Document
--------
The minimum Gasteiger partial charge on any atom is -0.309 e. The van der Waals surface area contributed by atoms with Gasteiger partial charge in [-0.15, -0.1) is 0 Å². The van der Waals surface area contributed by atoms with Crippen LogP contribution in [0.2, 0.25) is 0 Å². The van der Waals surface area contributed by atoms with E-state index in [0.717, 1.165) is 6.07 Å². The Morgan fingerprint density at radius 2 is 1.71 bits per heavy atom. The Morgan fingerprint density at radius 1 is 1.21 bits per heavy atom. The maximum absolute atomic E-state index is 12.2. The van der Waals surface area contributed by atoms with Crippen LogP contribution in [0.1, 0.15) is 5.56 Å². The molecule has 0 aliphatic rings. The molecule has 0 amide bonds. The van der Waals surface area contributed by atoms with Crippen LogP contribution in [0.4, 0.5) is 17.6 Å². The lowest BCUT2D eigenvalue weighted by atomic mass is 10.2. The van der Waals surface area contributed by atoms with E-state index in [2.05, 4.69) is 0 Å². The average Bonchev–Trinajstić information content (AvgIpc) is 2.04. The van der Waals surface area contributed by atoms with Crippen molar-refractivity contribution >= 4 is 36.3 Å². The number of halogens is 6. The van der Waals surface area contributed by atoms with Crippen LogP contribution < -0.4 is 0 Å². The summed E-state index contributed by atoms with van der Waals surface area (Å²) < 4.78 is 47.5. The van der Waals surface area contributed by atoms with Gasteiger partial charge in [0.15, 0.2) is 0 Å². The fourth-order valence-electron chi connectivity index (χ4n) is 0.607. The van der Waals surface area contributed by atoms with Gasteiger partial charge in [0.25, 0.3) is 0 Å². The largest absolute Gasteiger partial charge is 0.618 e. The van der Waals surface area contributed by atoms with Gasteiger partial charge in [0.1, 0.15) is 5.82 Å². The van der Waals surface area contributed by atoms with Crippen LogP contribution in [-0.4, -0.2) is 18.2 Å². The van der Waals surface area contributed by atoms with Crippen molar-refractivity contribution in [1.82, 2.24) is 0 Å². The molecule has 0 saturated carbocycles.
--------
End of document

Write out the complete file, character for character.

The minimum Gasteiger partial charge on any atom is -0.309 e. The van der Waals surface area contributed by atoms with Gasteiger partial charge in [-0.15, -0.1) is 0 Å². The van der Waals surface area contributed by atoms with Crippen LogP contribution in [0.2, 0.25) is 0 Å². The van der Waals surface area contributed by atoms with E-state index in [0.717, 1.165) is 6.07 Å². The Morgan fingerprint density at radius 2 is 1.71 bits per heavy atom. The Morgan fingerprint density at radius 1 is 1.21 bits per heavy atom. The maximum absolute atomic E-state index is 12.2. The van der Waals surface area contributed by atoms with Crippen LogP contribution in [0.1, 0.15) is 5.56 Å². The molecule has 0 aliphatic rings. The molecule has 0 amide bonds. The van der Waals surface area contributed by atoms with Crippen LogP contribution in [0.4, 0.5) is 17.6 Å². The lowest BCUT2D eigenvalue weighted by atomic mass is 10.2. The van der Waals surface area contributed by atoms with E-state index in [2.05, 4.69) is 0 Å². The average Bonchev–Trinajstić information content (AvgIpc) is 2.04. The van der Waals surface area contributed by atoms with Crippen molar-refractivity contribution >= 4 is 36.3 Å². The number of halogens is 6. The van der Waals surface area contributed by atoms with Crippen LogP contribution < -0.4 is 0 Å². The summed E-state index contributed by atoms with van der Waals surface area (Å²) < 4.78 is 47.5. The van der Waals surface area contributed by atoms with Gasteiger partial charge in [0.15, 0.2) is 0 Å². The fourth-order valence-electron chi connectivity index (χ4n) is 0.607. The van der Waals surface area contributed by atoms with Gasteiger partial charge in [0.25, 0.3) is 0 Å². The largest absolute Gasteiger partial charge is 0.618 e. The van der Waals surface area contributed by atoms with Gasteiger partial charge in [0.1, 0.15) is 5.82 Å². The van der Waals surface area contributed by atoms with Crippen LogP contribution in [-0.4, -0.2) is 18.2 Å². The van der Waals surface area contributed by atoms with Crippen molar-refractivity contribution in [1.82, 2.24) is 0 Å². The molecule has 0 saturated carbocycles.